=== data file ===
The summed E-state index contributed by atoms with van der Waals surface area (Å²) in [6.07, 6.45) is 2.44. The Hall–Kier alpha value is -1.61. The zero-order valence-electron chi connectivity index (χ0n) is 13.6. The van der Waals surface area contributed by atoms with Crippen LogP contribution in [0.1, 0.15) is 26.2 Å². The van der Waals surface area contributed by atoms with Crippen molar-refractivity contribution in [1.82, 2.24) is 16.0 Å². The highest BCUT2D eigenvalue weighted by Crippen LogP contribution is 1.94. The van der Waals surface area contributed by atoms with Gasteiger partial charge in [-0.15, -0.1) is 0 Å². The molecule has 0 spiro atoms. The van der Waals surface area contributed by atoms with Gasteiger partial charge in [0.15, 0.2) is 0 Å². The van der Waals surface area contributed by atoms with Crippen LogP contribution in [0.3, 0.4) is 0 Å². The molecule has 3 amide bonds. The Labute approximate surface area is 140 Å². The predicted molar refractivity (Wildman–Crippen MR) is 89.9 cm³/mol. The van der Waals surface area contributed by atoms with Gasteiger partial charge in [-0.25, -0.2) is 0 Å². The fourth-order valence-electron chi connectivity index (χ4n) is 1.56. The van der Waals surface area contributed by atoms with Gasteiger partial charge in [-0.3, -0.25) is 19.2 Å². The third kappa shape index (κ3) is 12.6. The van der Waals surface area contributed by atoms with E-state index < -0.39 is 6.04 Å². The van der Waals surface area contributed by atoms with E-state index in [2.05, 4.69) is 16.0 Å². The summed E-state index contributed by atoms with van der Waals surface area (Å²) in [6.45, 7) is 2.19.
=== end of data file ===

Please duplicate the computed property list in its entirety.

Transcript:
The summed E-state index contributed by atoms with van der Waals surface area (Å²) in [6.07, 6.45) is 2.44. The Hall–Kier alpha value is -1.61. The zero-order valence-electron chi connectivity index (χ0n) is 13.6. The van der Waals surface area contributed by atoms with Crippen LogP contribution in [0.1, 0.15) is 26.2 Å². The van der Waals surface area contributed by atoms with Crippen molar-refractivity contribution in [1.82, 2.24) is 16.0 Å². The highest BCUT2D eigenvalue weighted by Crippen LogP contribution is 1.94. The van der Waals surface area contributed by atoms with Gasteiger partial charge in [-0.15, -0.1) is 0 Å². The molecule has 0 spiro atoms. The van der Waals surface area contributed by atoms with Gasteiger partial charge in [0.15, 0.2) is 0 Å². The van der Waals surface area contributed by atoms with Crippen LogP contribution in [0.3, 0.4) is 0 Å². The molecule has 3 amide bonds. The Labute approximate surface area is 140 Å². The predicted molar refractivity (Wildman–Crippen MR) is 89.9 cm³/mol. The van der Waals surface area contributed by atoms with Gasteiger partial charge in [-0.25, -0.2) is 0 Å². The fourth-order valence-electron chi connectivity index (χ4n) is 1.56. The van der Waals surface area contributed by atoms with Gasteiger partial charge in [-0.3, -0.25) is 19.2 Å². The third kappa shape index (κ3) is 12.6. The van der Waals surface area contributed by atoms with E-state index < -0.39 is 6.04 Å². The van der Waals surface area contributed by atoms with E-state index in [2.05, 4.69) is 16.0 Å². The summed E-state index contributed by atoms with van der Waals surface area (Å²) in [6.45, 7) is 2.19.